21 Jun Jon Cartu Reports Sunday share tips: Ideagen, RSA
The Mail on Sunday’s Midas column recommends that investors stick with Ideagen, pointing to software developer’s big base of recurring revenues and brisk uptake of its products in the wake of the Covid-19 pandemic.
Over 6,000 customers worldwide use the software for regulatory purposes, quality control and compliance.
Among its clients are the World Health Organisation, seven of Britain’s top accounting firms, and over three quarters of the largest drug groups globally.
Its client roster also includes hundreds of hospitals in the UK who rely on its wares and interest from America and the Middle East have surged in recent months, according to the tipster.
On top of that, approximately 80% of its sales are recurring thanks to the long-term contracts taken out by most customers, which helps to insulate the company in times if uncertainty.
Furthermore, most of the cash generated gets ploughed right back into the business but its chief executive, Ben Dorks, is steadfast in his commitment to paying a dividend, with 0.3p per share penciled in for 2020.#
“Ideagen has grown by leaps and bounds over the past six years and the shares, at £1.80, have proven to be a rewarding investment,” said Midas.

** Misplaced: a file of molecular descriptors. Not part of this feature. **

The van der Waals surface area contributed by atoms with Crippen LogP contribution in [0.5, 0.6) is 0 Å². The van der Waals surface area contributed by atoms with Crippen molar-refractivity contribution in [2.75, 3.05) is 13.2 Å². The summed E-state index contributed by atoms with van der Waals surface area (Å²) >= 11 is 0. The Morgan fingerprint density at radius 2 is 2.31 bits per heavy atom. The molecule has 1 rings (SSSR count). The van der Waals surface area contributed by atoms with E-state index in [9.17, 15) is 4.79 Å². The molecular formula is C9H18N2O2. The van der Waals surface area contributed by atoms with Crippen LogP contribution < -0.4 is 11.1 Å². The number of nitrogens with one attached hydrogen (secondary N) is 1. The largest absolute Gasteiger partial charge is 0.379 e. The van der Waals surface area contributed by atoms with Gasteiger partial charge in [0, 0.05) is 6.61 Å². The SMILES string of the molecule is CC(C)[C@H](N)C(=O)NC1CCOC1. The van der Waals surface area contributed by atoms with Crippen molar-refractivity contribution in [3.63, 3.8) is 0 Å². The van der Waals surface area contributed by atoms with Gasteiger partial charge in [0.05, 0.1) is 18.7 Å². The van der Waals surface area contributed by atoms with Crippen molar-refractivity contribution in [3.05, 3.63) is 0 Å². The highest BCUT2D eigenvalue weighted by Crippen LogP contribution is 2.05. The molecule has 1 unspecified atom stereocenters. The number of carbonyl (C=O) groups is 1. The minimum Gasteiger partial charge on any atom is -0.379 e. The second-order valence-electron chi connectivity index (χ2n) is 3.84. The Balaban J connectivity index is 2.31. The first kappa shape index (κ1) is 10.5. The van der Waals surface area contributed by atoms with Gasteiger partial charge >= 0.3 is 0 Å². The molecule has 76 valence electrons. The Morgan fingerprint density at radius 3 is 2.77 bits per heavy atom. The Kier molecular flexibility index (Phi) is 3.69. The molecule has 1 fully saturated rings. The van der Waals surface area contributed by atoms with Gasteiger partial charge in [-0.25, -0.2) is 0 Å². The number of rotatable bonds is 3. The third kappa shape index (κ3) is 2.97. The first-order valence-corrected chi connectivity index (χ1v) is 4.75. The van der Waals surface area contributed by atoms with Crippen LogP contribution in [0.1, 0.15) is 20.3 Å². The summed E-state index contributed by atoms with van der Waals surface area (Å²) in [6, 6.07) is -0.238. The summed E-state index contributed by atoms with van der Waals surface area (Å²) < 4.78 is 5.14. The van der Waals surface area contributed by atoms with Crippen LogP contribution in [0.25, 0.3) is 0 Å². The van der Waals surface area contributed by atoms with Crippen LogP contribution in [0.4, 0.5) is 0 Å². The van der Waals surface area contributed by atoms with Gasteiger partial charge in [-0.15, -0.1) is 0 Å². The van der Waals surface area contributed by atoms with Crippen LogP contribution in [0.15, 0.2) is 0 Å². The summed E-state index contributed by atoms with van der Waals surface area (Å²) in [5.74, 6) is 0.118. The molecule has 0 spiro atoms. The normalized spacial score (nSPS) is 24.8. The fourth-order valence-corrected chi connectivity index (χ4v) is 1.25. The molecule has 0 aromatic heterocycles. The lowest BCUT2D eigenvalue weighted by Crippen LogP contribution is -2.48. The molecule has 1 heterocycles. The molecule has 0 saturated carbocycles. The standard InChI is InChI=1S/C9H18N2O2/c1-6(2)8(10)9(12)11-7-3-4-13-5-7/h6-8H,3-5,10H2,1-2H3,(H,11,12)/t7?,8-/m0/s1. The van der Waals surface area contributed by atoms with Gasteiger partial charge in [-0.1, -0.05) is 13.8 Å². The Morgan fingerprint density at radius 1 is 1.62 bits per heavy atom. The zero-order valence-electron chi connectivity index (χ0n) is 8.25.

“Investors may want to sell a few and bank some profit, but they should retain most of their holdings as this business should continue to grow.”
The Sunday Times‘s Emma Dunkley says readers should ‘hold’ onto RSA despite the multiple headwinds, both the known and potential, facing the insurer over the near-ter, including its suspended dividend, a looming decision at the High Court and the possible exit of its boss, Stephen Hester.
Analysts at Panmure Gordon agreed, pointing to the recent share price drop in the wake of the pandemic.
Other analysts meanwhile believed that Hester had done such a good job in turning around the firm’s fortunes that it could be a takeover target, given its present rude health.
Linked to the above, RSA had recently resolved its pension deficit, Dunkley pointed out.
Regarding the High Court decision, the insurer is one of eight firms who have come under fire for not paying out to some policyholders for business interruption.
On the dividend front, the final payout for 2019 was shelved in order to buttress the company’s capital reserves but with a pledge to restart payments when “prudent”.
As for Hester, in the opinion of Panmure Gordon, having managed the feat of turning around the insurer, his job was now done, so it would be understandable if he left over the next 12 months.
“With dividends suspended and the outcome of the FCA case up in the air, pending a hearing expected next month, investors may want to sit tight — despite the likelihood of Hester’s exit in the medium term. Hold.”